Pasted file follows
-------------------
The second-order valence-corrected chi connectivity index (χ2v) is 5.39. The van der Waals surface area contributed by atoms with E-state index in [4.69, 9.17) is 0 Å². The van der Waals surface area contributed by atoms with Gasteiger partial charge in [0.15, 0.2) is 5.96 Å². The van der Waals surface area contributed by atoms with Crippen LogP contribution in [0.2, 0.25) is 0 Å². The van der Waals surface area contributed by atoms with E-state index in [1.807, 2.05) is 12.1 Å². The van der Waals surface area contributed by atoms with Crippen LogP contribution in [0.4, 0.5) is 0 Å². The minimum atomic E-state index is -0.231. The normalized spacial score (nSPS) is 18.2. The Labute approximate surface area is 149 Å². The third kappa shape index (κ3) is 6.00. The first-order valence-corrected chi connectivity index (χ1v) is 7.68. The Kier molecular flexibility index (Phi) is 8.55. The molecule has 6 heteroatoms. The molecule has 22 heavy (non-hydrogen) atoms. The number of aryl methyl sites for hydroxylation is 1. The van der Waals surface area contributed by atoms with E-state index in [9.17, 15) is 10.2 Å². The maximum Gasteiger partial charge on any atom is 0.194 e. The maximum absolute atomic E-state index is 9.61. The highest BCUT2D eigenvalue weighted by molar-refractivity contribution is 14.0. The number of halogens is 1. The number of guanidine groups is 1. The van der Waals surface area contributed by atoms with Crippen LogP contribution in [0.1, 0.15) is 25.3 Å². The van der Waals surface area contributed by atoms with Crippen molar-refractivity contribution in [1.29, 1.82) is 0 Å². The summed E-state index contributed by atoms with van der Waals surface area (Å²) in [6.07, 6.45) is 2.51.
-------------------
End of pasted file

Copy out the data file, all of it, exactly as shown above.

The second-order valence-corrected chi connectivity index (χ2v) is 5.39. The van der Waals surface area contributed by atoms with E-state index in [4.69, 9.17) is 0 Å². The van der Waals surface area contributed by atoms with Gasteiger partial charge in [0.15, 0.2) is 5.96 Å². The van der Waals surface area contributed by atoms with Crippen LogP contribution in [0.2, 0.25) is 0 Å². The van der Waals surface area contributed by atoms with E-state index in [1.807, 2.05) is 12.1 Å². The van der Waals surface area contributed by atoms with Crippen LogP contribution in [0.4, 0.5) is 0 Å². The minimum atomic E-state index is -0.231. The normalized spacial score (nSPS) is 18.2. The Labute approximate surface area is 149 Å². The third kappa shape index (κ3) is 6.00. The first-order valence-corrected chi connectivity index (χ1v) is 7.68. The Kier molecular flexibility index (Phi) is 8.55. The molecule has 6 heteroatoms. The molecule has 22 heavy (non-hydrogen) atoms. The number of aryl methyl sites for hydroxylation is 1. The van der Waals surface area contributed by atoms with E-state index in [9.17, 15) is 10.2 Å². The maximum Gasteiger partial charge on any atom is 0.194 e. The maximum absolute atomic E-state index is 9.61. The highest BCUT2D eigenvalue weighted by molar-refractivity contribution is 14.0. The number of halogens is 1. The number of guanidine groups is 1. The van der Waals surface area contributed by atoms with Crippen LogP contribution in [0.1, 0.15) is 25.3 Å². The van der Waals surface area contributed by atoms with Crippen molar-refractivity contribution in [1.29, 1.82) is 0 Å². The summed E-state index contributed by atoms with van der Waals surface area (Å²) in [6.07, 6.45) is 2.51.